A subtype inherits its primary key from its supertype. If the supertype is Party, for example, we copy the Party ID down into the primary keys of the subtypes Person and Organization (see Figure 1).
Can a subtype ever have a different primary key than its supertype?
What makes this question even more challenging is that traditionally we add the primary key in the physical data model yet the subtype structure is purely logical. Gordon Everest tells us more: The choice of primary key is not dictated by the real world in which there may be multiple candidates for identifying or referencing instances; it is a choice made by the data modeler/implementer. The choice of primary key is made based on a variety of reasons, including implementation. To be sure, we must specify the constraint that the supertype key must be unique and mandatory in the subtype population. It becomes just one possible candidate for the subtype key. A number of Design Challengers, including George McGeachie, metadata and modeling specialist, and Allan B. Kolber, senior enterprise architect, have similar views. Allan says, In a proper logical data model, there should only be candidate keys with the primary keys decided in physical design. Many tools force this decision up into the logical.
If the logical data model does contain primary keys, a majority of Challengers believe strongly that the subtype must have the same primary key as the supertype. The subtype is, by definition, one example of the supertype and, therefore, must have the same primary key. To quote a few Challengers:
- Mike Nicewarner, marketing automation manager: To be an inheritance, the child has to inherit the parent key.
- Philip Kelley, database administrator: Id think that if it had a different primary key, strictly speaking it would no longer be a subtype.
- Javier Mazzurco, business intelligence (BI) architect: The inherited key always represents a subtype uniquely because its representing the supertype uniquely.
- Erik Eckhardt, database developer: No subtype-supertype relationship exists if the subtype has a different primary key than its supertype.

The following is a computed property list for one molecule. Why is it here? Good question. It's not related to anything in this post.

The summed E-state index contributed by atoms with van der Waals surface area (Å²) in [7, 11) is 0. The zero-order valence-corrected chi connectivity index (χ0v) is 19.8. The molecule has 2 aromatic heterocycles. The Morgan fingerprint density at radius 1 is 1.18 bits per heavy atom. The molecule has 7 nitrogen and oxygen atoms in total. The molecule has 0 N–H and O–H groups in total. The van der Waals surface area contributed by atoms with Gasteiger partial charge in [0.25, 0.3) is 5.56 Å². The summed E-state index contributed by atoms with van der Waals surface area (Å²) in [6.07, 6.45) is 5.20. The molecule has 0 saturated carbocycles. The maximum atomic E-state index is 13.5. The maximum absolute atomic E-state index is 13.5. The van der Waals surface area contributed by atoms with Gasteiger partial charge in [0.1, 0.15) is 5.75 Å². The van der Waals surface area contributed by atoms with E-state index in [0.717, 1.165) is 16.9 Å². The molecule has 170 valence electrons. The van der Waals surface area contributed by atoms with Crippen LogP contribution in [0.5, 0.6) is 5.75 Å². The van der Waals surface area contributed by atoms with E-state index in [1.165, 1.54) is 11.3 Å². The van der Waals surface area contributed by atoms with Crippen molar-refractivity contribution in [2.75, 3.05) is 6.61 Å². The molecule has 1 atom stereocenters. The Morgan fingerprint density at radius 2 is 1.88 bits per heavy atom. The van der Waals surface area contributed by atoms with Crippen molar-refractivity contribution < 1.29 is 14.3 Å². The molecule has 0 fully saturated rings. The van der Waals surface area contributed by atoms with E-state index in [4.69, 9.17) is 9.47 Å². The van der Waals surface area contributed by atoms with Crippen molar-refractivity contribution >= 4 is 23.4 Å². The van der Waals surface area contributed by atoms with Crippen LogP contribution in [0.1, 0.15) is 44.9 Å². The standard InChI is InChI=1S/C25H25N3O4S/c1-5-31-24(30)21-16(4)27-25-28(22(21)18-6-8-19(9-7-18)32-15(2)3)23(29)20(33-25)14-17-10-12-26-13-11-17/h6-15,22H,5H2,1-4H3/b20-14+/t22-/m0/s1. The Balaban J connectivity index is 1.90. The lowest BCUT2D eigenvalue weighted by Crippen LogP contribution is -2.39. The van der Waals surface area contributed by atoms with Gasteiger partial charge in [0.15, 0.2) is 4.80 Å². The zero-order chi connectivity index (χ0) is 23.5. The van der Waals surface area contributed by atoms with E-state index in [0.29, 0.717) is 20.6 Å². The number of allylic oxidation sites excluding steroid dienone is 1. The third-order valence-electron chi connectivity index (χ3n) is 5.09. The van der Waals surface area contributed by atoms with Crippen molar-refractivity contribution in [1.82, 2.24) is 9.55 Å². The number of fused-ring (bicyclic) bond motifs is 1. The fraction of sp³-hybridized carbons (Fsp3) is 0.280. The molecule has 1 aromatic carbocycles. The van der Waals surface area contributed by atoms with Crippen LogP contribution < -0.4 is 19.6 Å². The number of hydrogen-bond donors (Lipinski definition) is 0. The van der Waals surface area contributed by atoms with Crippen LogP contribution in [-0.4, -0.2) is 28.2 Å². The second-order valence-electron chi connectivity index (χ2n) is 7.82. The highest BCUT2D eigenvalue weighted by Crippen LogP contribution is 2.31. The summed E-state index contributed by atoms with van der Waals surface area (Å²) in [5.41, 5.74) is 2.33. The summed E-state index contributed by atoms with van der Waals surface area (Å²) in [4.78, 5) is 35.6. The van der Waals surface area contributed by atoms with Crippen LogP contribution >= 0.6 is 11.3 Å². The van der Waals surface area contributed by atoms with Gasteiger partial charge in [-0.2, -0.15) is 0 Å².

A number of Challengers use the definition of a subtype to reinforce the importance of matching primary keys. Lee LeClair, senior data modeler, defines a subtype relationship as: A relationship in which instances of both entities represent the same real or abstract thing. One entity (i.e., the supertype) represents the complete set of things; the other (i.e., the subtype) represents a subclassification of those things. Spyros Braoudakis, Ph.D., data architect, shares his definition: A subtype record is the continuation of one supertype record. Jerry Wiener, data specialist, says the subtype relationship is defined as an Is A relationship (as such, the supertype is a subtype): In this example, a Party is a Person OR a Party is an Organization. Because the subtypes have the same IDENTITY, they require the same IDENTIFIER, hence the same PK [primary key].
Can a subtype ever have a different primary key than its supertype? Perhaps if you capture history on your logical data model it can. Roopali Doshi, lead BI data modeler, states that sometimes subtype and supertype can have different requirements for storing history, and this can lead to a difference in primary keys. If, for example, the subtype requires full history whereas the supertype only requires a current view, an effective date would be an additional field stored in the primary key of the subtype. Doshi explains, For example, the primary key for the Person subtype will be Party ID plus Effective Date, whereas for the Party supertype the key remains Party ID. This can, however, turn the subtype relationship into a one-to-many relationship, which is a different business rule.
If you would like to become a Design Challenger and have the opportunity to submit modeling solutions, please add your email address at www.stevehoberman.com. If you have a challenge you would like our group to tackle, please email me a description of the scenario at email@example.com Steve Hoberman is a world-recognized innovator and thought leader in the field of data modeling. He is the author of Data Modelers Workbench and Data Modeling Made Simple. You can learn more about his training and consulting services at http://www.stevehoberman.com/.
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